The pride and patriotic fervor that swept America after the Revolution also expressed itself in furniture and other decorative arts festooned with symbolic images of Liberty. Similarly, the “cult of Washington” resulted not only in numerous portraits but also in an array of household objects, such as silver tablespoons and glass flasks, that bore his likeness.

Other objects, however, bear witness to sectional conflict and the plight of Americans denied the benefits of freedom and equality. The exhibition includes, for example, a small silver jug presented by African Americans to an abolitionist minister, and Thomas Eakins’s haunting portrait of a battle-scarred Civil War veteran.

The final section of the exhibition, Cultural and Material Aspirations, traces the effects of wealth, ambition, and the land itself on the visual arts. Some of the work here examines the varied ways that earlier Americans—often motivated by a keen sense of competition with their European counterparts—sought to enhance both their physical surroundings and intellectual lives. John Singleton Copley’s 1769 portraits of the wealthy Boston merchant Isaac Smith and his wife, for example, with their elegant attire and high-style Chippendale furniture, eloquently convey colonial notions of prosperity and “the good life,” while a 1771 portrait by Samuel King of the clergyman-scholar Ezra Stiles, proudly surrounded by lofty tomes on theology, philosophy, and history, documents early America’s reverence for education as a means of salvation as well as self-improvement.

The exploration and settlement of the American West are reflected in works ranging from Albert Bierstadt’s majestic Yosemite Valley, Glacier Point Trail (ca. 1873) to such objects as a ceramic plate commemorating the opening of the Erie Canal. Advances in manufacturing and technology made objects like the latter available to the middle class in greater variety than ever before. Lambert Hitchcock’s mass-produced chairs, Eli Terry’s wooden clocks, and other goods produced for this market are included in the exhibition.

Varying perspectives on the dramatic social, demographic, and economic changes that characterized life in post-Civil War America are documented in a number of works. Winslow Homer’s Old Mill (The Morning Bell), of 1871, with its lonely young factory girl, captures the uneasiness of a society in transition between its rural past and industrial future, while colorful prints with panoramic views of New York, Chicago, and other thriving cities celebrate the wonders of an increasingly urbanized America.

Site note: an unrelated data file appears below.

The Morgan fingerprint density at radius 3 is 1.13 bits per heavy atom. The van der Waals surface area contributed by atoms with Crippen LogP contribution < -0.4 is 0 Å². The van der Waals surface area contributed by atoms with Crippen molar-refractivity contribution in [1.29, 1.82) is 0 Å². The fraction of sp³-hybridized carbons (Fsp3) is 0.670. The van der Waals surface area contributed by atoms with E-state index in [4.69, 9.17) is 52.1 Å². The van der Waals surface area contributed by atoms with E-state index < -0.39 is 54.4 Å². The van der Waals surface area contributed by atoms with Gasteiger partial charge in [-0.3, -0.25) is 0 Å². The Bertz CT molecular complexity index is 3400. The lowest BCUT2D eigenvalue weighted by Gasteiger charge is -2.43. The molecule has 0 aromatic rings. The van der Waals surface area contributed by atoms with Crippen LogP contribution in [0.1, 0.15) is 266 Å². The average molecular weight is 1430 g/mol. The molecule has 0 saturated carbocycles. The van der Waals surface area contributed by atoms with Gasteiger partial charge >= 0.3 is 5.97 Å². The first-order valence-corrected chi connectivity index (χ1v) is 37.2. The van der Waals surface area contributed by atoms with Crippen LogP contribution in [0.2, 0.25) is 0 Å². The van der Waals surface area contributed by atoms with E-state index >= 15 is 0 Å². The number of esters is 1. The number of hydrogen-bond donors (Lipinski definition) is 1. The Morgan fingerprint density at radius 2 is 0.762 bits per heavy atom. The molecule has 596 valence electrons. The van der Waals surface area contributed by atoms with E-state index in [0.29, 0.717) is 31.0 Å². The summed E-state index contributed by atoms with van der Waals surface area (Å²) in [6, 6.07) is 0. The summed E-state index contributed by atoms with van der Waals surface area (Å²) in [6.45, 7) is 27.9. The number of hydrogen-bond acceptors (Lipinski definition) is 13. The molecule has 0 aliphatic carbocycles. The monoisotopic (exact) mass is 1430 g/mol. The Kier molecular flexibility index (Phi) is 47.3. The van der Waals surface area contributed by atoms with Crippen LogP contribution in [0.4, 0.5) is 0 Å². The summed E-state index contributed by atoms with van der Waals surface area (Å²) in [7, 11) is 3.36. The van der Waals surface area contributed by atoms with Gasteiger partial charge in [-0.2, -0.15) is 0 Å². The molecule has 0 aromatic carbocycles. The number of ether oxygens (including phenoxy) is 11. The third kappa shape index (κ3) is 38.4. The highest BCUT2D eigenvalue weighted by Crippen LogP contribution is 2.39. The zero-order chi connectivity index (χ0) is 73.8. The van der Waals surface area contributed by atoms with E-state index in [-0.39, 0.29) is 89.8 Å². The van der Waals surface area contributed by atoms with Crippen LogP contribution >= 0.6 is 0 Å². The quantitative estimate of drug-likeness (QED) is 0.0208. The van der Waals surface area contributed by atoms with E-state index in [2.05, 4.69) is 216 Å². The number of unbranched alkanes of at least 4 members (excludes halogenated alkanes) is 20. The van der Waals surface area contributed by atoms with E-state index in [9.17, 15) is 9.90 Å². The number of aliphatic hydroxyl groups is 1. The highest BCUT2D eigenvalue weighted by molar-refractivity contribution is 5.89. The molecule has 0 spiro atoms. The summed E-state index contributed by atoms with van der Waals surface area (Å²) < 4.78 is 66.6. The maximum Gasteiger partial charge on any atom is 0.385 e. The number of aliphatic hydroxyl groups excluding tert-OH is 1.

By the late nineteenth century, enormous fortunes had been amassed by a privileged few whose taste for opulence and extravagant display ushered in the so-called Gilded Age. Decorative arts from this luxury-loving era include an elaborate ebonized and gilded cabinet (1876–82) and a set of butterfly-shaped silver napkin clips (1879), made by Tiffany & Co. for an owner of the Comstock Silver Mine. Charles Courtney Curran’s painting At the Sculpture Exhibition (1895) expresses the pride in cultural sophistication and worldly interests that also characterized America’s Gilded Age.

Life, Liberty, and the Pursuit of Happiness: American Art from the Yale University Art Gallery is accompanied by a fully illustrated catalogue, copublished by the Yale University Art Gallery and Yale University Press. It contains an introduction by Pulitzer Prize-winning historian David McCullough; essays by Yale professors Jon Butler, Joanne B. Freeman, Howard R. Lamar, and Jules David Prown; and contributions by more than twenty-five other scholars, including the exhibition organizers.

The exhibition is made possible by generous funding from Happy and Bob Doran, b.a. 1955; Carolyn and Gerald Grinstein, b.a. 1954; Mrs. William S. Kilroy, Sr.; Mrs. Frederick R. Mayer; Nancy and Clive Runnells, b.a. 1948; Ellen and Stephen D. Susman, b.a. 1962, for their special support of the audio tour; the Eugénie Prendergast Fund for American Art, given by Jan and Warren Adelson; and the Friends of American Arts at Yale.